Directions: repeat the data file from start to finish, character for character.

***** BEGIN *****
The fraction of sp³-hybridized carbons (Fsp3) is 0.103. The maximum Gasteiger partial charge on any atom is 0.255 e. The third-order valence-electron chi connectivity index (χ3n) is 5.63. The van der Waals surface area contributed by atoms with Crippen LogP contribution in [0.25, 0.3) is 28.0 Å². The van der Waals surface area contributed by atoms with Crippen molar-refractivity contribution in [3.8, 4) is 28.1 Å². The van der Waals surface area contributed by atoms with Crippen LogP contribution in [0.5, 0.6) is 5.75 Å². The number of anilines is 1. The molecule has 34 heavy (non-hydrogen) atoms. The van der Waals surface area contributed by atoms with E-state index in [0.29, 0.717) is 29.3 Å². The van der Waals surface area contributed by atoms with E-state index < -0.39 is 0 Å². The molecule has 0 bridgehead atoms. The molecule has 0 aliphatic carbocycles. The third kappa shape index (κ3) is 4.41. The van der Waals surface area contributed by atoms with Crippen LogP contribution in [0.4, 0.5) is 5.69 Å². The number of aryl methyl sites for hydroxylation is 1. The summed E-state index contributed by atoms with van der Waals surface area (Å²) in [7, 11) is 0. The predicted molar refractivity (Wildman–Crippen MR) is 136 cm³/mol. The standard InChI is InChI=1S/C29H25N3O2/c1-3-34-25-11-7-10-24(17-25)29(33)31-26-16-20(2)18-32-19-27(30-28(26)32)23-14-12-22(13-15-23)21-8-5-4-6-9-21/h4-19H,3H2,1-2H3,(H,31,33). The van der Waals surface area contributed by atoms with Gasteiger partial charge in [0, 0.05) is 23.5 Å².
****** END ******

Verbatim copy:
The fraction of sp³-hybridized carbons (Fsp3) is 0.103. The maximum Gasteiger partial charge on any atom is 0.255 e. The third-order valence-electron chi connectivity index (χ3n) is 5.63. The van der Waals surface area contributed by atoms with Crippen LogP contribution in [0.25, 0.3) is 28.0 Å². The van der Waals surface area contributed by atoms with Crippen molar-refractivity contribution in [3.8, 4) is 28.1 Å². The van der Waals surface area contributed by atoms with Crippen LogP contribution in [0.5, 0.6) is 5.75 Å². The number of anilines is 1. The molecule has 34 heavy (non-hydrogen) atoms. The van der Waals surface area contributed by atoms with E-state index in [0.29, 0.717) is 29.3 Å². The van der Waals surface area contributed by atoms with E-state index < -0.39 is 0 Å². The molecule has 0 bridgehead atoms. The molecule has 0 aliphatic carbocycles. The third kappa shape index (κ3) is 4.41. The van der Waals surface area contributed by atoms with Crippen LogP contribution in [0.4, 0.5) is 5.69 Å². The number of aryl methyl sites for hydroxylation is 1. The summed E-state index contributed by atoms with van der Waals surface area (Å²) in [7, 11) is 0. The predicted molar refractivity (Wildman–Crippen MR) is 136 cm³/mol. The standard InChI is InChI=1S/C29H25N3O2/c1-3-34-25-11-7-10-24(17-25)29(33)31-26-16-20(2)18-32-19-27(30-28(26)32)23-14-12-22(13-15-23)21-8-5-4-6-9-21/h4-19H,3H2,1-2H3,(H,31,33). The van der Waals surface area contributed by atoms with Gasteiger partial charge in [0, 0.05) is 23.5 Å².